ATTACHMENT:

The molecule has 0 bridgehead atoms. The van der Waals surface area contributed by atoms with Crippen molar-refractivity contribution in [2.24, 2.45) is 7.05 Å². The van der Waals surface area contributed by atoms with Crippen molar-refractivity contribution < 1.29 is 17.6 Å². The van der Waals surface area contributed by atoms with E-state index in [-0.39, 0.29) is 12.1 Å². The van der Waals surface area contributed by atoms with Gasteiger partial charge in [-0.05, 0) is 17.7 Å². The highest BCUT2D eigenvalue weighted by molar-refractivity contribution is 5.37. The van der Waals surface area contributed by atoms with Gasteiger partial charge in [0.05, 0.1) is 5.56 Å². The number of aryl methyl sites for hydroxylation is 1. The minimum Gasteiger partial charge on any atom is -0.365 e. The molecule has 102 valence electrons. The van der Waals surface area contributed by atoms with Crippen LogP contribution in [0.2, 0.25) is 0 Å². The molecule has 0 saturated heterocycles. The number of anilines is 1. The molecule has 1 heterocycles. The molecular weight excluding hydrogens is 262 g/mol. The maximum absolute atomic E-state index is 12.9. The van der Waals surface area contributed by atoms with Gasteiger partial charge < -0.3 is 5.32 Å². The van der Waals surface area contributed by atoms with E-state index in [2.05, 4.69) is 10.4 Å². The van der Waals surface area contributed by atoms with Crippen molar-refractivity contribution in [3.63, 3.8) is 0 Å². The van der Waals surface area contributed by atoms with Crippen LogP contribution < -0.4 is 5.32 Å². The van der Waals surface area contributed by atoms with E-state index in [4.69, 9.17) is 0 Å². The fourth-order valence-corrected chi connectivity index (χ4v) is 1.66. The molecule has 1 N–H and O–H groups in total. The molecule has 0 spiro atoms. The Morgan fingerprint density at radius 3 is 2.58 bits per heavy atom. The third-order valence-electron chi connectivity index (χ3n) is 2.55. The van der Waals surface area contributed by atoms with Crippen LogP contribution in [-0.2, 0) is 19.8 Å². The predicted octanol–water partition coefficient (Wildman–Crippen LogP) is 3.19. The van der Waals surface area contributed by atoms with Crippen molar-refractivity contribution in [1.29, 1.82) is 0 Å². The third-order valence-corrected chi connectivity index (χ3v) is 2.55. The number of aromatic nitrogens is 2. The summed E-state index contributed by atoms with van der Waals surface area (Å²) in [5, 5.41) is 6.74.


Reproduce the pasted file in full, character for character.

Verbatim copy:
The molecule has 0 bridgehead atoms. The van der Waals surface area contributed by atoms with Crippen molar-refractivity contribution in [2.24, 2.45) is 7.05 Å². The van der Waals surface area contributed by atoms with Crippen molar-refractivity contribution < 1.29 is 17.6 Å². The van der Waals surface area contributed by atoms with E-state index in [-0.39, 0.29) is 12.1 Å². The van der Waals surface area contributed by atoms with Gasteiger partial charge in [-0.05, 0) is 17.7 Å². The highest BCUT2D eigenvalue weighted by molar-refractivity contribution is 5.37. The van der Waals surface area contributed by atoms with Gasteiger partial charge in [0.05, 0.1) is 5.56 Å². The number of aryl methyl sites for hydroxylation is 1. The minimum Gasteiger partial charge on any atom is -0.365 e. The molecule has 102 valence electrons. The van der Waals surface area contributed by atoms with Crippen LogP contribution in [0.2, 0.25) is 0 Å². The molecule has 0 saturated heterocycles. The number of anilines is 1. The molecule has 1 heterocycles. The molecular weight excluding hydrogens is 262 g/mol. The maximum absolute atomic E-state index is 12.9. The van der Waals surface area contributed by atoms with Gasteiger partial charge < -0.3 is 5.32 Å². The van der Waals surface area contributed by atoms with E-state index in [2.05, 4.69) is 10.4 Å². The van der Waals surface area contributed by atoms with Crippen molar-refractivity contribution in [3.63, 3.8) is 0 Å². The van der Waals surface area contributed by atoms with Crippen LogP contribution < -0.4 is 5.32 Å². The van der Waals surface area contributed by atoms with E-state index in [4.69, 9.17) is 0 Å². The fourth-order valence-corrected chi connectivity index (χ4v) is 1.66. The molecule has 1 N–H and O–H groups in total. The molecule has 0 spiro atoms. The Morgan fingerprint density at radius 3 is 2.58 bits per heavy atom. The third-order valence-electron chi connectivity index (χ3n) is 2.55. The van der Waals surface area contributed by atoms with Crippen LogP contribution in [-0.2, 0) is 19.8 Å². The predicted octanol–water partition coefficient (Wildman–Crippen LogP) is 3.19. The van der Waals surface area contributed by atoms with Crippen molar-refractivity contribution in [1.29, 1.82) is 0 Å². The third-order valence-corrected chi connectivity index (χ3v) is 2.55. The number of aromatic nitrogens is 2. The summed E-state index contributed by atoms with van der Waals surface area (Å²) in [5, 5.41) is 6.74.